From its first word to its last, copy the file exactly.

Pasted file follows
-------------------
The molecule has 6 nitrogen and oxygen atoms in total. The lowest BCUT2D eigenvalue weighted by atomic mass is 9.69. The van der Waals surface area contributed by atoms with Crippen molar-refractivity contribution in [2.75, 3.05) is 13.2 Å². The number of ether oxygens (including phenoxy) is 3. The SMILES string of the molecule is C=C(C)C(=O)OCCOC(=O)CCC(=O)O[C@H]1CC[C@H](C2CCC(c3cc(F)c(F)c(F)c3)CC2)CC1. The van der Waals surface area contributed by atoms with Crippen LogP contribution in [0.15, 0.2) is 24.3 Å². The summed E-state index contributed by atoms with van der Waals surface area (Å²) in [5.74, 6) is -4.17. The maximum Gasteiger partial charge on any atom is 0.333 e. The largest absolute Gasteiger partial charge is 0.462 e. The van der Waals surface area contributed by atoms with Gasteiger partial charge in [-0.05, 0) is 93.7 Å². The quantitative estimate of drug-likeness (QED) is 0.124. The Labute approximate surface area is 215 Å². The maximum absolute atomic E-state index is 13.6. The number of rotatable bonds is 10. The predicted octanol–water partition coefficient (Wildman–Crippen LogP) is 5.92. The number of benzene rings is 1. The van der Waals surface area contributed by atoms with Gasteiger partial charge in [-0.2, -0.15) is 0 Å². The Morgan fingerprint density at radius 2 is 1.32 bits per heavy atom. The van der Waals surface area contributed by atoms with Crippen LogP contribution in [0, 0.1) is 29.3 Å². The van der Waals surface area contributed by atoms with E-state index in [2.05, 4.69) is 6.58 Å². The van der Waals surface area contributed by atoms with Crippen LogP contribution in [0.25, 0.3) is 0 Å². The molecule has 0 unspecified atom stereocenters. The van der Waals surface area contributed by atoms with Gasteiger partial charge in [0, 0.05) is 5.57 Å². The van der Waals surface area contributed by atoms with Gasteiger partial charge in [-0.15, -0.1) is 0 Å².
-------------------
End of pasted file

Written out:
The molecule has 6 nitrogen and oxygen atoms in total. The lowest BCUT2D eigenvalue weighted by atomic mass is 9.69. The van der Waals surface area contributed by atoms with Crippen molar-refractivity contribution in [2.75, 3.05) is 13.2 Å². The number of ether oxygens (including phenoxy) is 3. The SMILES string of the molecule is C=C(C)C(=O)OCCOC(=O)CCC(=O)O[C@H]1CC[C@H](C2CCC(c3cc(F)c(F)c(F)c3)CC2)CC1. The van der Waals surface area contributed by atoms with Crippen LogP contribution in [0.15, 0.2) is 24.3 Å². The summed E-state index contributed by atoms with van der Waals surface area (Å²) in [5.74, 6) is -4.17. The maximum Gasteiger partial charge on any atom is 0.333 e. The largest absolute Gasteiger partial charge is 0.462 e. The van der Waals surface area contributed by atoms with Gasteiger partial charge in [-0.05, 0) is 93.7 Å². The quantitative estimate of drug-likeness (QED) is 0.124. The Labute approximate surface area is 215 Å². The maximum absolute atomic E-state index is 13.6. The number of rotatable bonds is 10. The predicted octanol–water partition coefficient (Wildman–Crippen LogP) is 5.92. The number of benzene rings is 1. The van der Waals surface area contributed by atoms with Gasteiger partial charge in [-0.2, -0.15) is 0 Å². The Morgan fingerprint density at radius 2 is 1.32 bits per heavy atom. The van der Waals surface area contributed by atoms with Crippen LogP contribution in [0, 0.1) is 29.3 Å². The van der Waals surface area contributed by atoms with E-state index in [2.05, 4.69) is 6.58 Å². The van der Waals surface area contributed by atoms with Crippen LogP contribution in [0.25, 0.3) is 0 Å². The molecule has 0 unspecified atom stereocenters. The van der Waals surface area contributed by atoms with Gasteiger partial charge in [0, 0.05) is 5.57 Å². The van der Waals surface area contributed by atoms with Gasteiger partial charge in [-0.15, -0.1) is 0 Å².